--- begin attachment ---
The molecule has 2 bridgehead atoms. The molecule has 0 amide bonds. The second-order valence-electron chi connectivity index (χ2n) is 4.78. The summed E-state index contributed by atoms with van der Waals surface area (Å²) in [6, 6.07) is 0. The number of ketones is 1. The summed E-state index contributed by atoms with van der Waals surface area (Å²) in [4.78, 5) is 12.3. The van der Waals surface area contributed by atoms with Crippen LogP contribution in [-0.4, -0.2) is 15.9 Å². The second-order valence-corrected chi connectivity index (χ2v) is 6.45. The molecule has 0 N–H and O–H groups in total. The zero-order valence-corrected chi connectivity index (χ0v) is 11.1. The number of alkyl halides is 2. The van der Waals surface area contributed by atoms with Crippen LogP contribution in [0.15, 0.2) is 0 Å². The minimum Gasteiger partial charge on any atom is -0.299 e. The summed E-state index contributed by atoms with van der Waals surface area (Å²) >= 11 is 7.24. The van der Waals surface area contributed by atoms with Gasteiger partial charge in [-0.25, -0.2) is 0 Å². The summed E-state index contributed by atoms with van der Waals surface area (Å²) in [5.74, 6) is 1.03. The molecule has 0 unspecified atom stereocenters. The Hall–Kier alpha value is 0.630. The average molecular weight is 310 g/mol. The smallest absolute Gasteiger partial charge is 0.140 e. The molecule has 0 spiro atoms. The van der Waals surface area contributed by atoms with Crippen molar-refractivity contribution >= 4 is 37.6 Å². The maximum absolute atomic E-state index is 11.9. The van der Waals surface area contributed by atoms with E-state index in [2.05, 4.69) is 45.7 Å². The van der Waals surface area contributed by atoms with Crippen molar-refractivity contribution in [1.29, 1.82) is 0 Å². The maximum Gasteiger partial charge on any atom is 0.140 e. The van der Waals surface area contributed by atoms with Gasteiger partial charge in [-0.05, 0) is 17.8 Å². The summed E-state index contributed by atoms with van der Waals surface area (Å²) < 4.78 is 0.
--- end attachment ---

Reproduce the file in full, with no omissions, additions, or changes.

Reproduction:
The molecule has 2 bridgehead atoms. The molecule has 0 amide bonds. The second-order valence-electron chi connectivity index (χ2n) is 4.78. The summed E-state index contributed by atoms with van der Waals surface area (Å²) in [6, 6.07) is 0. The number of ketones is 1. The summed E-state index contributed by atoms with van der Waals surface area (Å²) in [4.78, 5) is 12.3. The van der Waals surface area contributed by atoms with Crippen LogP contribution in [-0.4, -0.2) is 15.9 Å². The second-order valence-corrected chi connectivity index (χ2v) is 6.45. The molecule has 0 N–H and O–H groups in total. The zero-order valence-corrected chi connectivity index (χ0v) is 11.1. The number of alkyl halides is 2. The van der Waals surface area contributed by atoms with Crippen LogP contribution in [0.15, 0.2) is 0 Å². The minimum Gasteiger partial charge on any atom is -0.299 e. The summed E-state index contributed by atoms with van der Waals surface area (Å²) >= 11 is 7.24. The van der Waals surface area contributed by atoms with Gasteiger partial charge in [-0.25, -0.2) is 0 Å². The summed E-state index contributed by atoms with van der Waals surface area (Å²) in [5.74, 6) is 1.03. The molecule has 0 unspecified atom stereocenters. The Hall–Kier alpha value is 0.630. The average molecular weight is 310 g/mol. The smallest absolute Gasteiger partial charge is 0.140 e. The molecule has 0 spiro atoms. The van der Waals surface area contributed by atoms with Crippen molar-refractivity contribution >= 4 is 37.6 Å². The maximum absolute atomic E-state index is 11.9. The van der Waals surface area contributed by atoms with E-state index in [2.05, 4.69) is 45.7 Å². The van der Waals surface area contributed by atoms with Crippen molar-refractivity contribution in [1.29, 1.82) is 0 Å². The maximum Gasteiger partial charge on any atom is 0.140 e. The van der Waals surface area contributed by atoms with Gasteiger partial charge in [-0.05, 0) is 17.8 Å². The summed E-state index contributed by atoms with van der Waals surface area (Å²) < 4.78 is 0.